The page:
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Bacillus Calmette-Guérin Vaccine (BCG) / TB vaccine

The BCG (Bacillus Calmette-Guérin) vaccine protects against tuberculosis, which is also known as TB.

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The BCG (Bacillus Calmette-Guérin) vaccine protects against tuberculosis, which is also known as TB.

TB is a serious infection that affects the lungs and sometimes other parts of the body, such as the brain, bones, joints and kidneys.

The BCG vaccination is particularly effective in protecting babies and young children against the more rare severe forms of TB such as TB meningitis (swelling of the lining of the brain).

In young people and adults it usually affects the lungs, but can also affect the lymph glands, brain, joints, kidneys and bones.

Most people in the UK recover fully after treatment, but this usually takes several months.

More information about TB is available from NHS 111 Wales - Tuberculosis (TB)(external site)


Eligibility for the vaccine

Since 2005 the BCG vaccine is no longer given as part of the routine NHS vaccination schedule.

The BCG vaccine is now only offered to babies up to 1 year old and unvaccinated children aged one to five years who are more likely to spend time with someone with TB. This includes those who:

  • are born in areas of the UK where TB rates are high
  • have a parent or grandparent who was born in a country where there's a high rate of TB including countries in South-East Asia, sub-Saharan Africa and some countries in Eastern Europe
  • live with, or are close contacts of, someone with infectious TB

Read more about who can have a BCG vaccine (external site).


About the BCG vaccine

The vaccine used in the UK is BCG AJV.

Only one dose of the BCG Vaccine is required.

If the BCG vaccine is recommended for your baby, it will usually be offered shortly after birth in hospital it can be given at any time.

Vaccination is one of the most effective ways to prevent severe illness from TB. No vaccine is 100% effective, so it is still important to know the signs and symptoms of TB, even if you or your child are vaccinated.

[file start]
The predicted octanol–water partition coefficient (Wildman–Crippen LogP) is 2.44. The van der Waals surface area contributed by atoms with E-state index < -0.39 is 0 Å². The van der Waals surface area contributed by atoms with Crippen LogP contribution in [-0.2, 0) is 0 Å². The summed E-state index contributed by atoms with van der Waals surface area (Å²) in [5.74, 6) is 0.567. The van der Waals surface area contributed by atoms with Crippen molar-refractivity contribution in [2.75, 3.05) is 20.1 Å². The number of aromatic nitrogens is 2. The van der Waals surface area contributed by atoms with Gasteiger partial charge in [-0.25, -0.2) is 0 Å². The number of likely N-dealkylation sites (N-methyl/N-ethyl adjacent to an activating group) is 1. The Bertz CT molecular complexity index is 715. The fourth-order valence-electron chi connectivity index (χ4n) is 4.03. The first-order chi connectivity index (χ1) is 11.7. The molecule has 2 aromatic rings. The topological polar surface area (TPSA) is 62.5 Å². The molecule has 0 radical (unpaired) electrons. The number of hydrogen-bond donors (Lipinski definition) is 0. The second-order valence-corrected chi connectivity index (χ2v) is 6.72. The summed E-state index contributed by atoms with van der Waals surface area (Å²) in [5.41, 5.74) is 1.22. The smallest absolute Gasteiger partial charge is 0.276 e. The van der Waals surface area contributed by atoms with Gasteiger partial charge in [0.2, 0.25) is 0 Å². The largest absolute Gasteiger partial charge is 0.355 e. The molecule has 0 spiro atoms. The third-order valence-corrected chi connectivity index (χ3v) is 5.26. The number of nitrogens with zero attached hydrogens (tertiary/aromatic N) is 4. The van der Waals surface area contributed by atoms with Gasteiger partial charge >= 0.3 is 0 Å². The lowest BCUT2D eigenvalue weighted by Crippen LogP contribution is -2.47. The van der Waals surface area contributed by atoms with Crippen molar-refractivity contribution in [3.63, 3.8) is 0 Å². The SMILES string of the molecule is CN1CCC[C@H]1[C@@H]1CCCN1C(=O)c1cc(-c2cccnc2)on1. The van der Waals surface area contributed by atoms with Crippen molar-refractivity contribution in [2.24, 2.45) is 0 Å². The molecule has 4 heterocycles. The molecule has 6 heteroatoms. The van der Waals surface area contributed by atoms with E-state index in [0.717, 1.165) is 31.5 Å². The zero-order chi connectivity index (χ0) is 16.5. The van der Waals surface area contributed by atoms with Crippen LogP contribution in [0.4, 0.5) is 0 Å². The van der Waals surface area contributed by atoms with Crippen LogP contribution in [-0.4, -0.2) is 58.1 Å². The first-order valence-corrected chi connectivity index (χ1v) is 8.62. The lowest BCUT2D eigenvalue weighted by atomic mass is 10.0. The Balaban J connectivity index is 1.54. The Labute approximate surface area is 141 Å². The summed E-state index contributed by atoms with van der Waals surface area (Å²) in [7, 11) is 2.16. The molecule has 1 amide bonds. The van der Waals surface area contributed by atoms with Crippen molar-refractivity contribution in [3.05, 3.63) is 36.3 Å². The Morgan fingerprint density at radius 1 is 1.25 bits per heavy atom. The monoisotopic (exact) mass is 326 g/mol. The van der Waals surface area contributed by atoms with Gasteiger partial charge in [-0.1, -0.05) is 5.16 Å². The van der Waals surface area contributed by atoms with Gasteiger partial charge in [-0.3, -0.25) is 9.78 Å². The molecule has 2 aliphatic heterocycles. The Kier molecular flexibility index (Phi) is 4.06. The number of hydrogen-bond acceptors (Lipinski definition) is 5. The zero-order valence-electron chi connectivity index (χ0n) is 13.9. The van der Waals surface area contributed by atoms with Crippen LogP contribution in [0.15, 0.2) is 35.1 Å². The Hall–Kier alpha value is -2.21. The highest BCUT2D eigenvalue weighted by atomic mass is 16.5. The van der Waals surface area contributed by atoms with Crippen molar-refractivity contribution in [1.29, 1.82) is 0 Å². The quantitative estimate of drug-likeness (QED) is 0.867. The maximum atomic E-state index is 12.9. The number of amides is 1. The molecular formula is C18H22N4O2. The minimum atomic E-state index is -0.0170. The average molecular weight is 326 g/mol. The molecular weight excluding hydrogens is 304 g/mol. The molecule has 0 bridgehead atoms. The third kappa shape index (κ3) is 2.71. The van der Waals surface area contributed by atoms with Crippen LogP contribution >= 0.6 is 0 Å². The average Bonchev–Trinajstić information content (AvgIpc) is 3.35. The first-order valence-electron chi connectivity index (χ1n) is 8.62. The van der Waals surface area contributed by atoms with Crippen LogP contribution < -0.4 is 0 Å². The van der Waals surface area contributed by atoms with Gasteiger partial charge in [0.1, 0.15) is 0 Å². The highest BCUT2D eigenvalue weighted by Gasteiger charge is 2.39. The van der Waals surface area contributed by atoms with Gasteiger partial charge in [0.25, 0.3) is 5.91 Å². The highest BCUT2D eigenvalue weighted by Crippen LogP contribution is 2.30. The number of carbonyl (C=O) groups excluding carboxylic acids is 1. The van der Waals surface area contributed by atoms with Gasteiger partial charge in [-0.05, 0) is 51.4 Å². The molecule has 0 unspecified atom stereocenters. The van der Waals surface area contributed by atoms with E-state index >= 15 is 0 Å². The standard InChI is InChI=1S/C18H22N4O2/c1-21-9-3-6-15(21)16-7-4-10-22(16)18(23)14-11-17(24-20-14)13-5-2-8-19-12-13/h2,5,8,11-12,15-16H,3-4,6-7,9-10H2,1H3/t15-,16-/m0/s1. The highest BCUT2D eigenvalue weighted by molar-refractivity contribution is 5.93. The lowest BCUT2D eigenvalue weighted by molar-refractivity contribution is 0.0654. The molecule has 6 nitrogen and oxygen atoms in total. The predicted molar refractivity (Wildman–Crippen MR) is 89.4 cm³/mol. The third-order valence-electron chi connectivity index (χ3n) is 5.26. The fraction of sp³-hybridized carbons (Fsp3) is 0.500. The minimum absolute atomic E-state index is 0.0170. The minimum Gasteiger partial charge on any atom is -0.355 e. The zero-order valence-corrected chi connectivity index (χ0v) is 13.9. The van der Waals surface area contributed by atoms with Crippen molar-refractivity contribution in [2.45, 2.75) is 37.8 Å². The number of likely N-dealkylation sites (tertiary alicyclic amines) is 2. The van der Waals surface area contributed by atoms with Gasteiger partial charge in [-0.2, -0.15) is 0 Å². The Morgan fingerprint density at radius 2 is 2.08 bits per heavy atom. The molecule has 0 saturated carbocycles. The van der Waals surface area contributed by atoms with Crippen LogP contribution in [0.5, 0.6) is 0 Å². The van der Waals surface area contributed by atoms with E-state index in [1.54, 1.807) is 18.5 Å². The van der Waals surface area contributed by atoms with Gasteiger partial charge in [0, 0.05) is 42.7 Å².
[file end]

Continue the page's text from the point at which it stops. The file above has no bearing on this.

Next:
For more information about TB visit:  

Tuberculosis - (external site) 

NHS 111 Wales - Health A-Z : Tuberculosis (TB) (external site) 

Side effects of the BCG vaccine

Virtually everyone who has a BCG vaccination will develop a raised blister at the site of the injection immediately afterwards. This is normal and shows the injection has been given properly.

Within two to six weeks of the injection a small spot will appear. This may be quite sore for a few days, but it should gradually heal if you don’t cover it. It may leave a small scar. This is normal. Occasionally, your child may develop a shallow sore where they had the injection. If this is weeping fluid and needs to be covered, use a dry dressing – never a plaster – until a scab forms. This sore may take as long as several months to heal.

Other reactions are rare. For more information on common, uncommon and rare side effects, see:

If you are concerned about symptoms call NHS 111 Wales (external site). Calls to NHS 111 Wales are free from landlines and mobile phones.

You can report suspected side effects of vaccines and medicines through the Yellow Card scheme. You can do this online at or by calling the Yellow Card scheme hotline on 0800 731 6789 (Monday to Friday, 9am to 5pm).  


Information for the public

If you would like to learn more about the vaccine or the diseases it protects against, a number of information resources are available to help. You can also call NHS 111 or your GP practice for advice if you have any questions.

TB Alert - for a future without tuberculosis has more information about TB.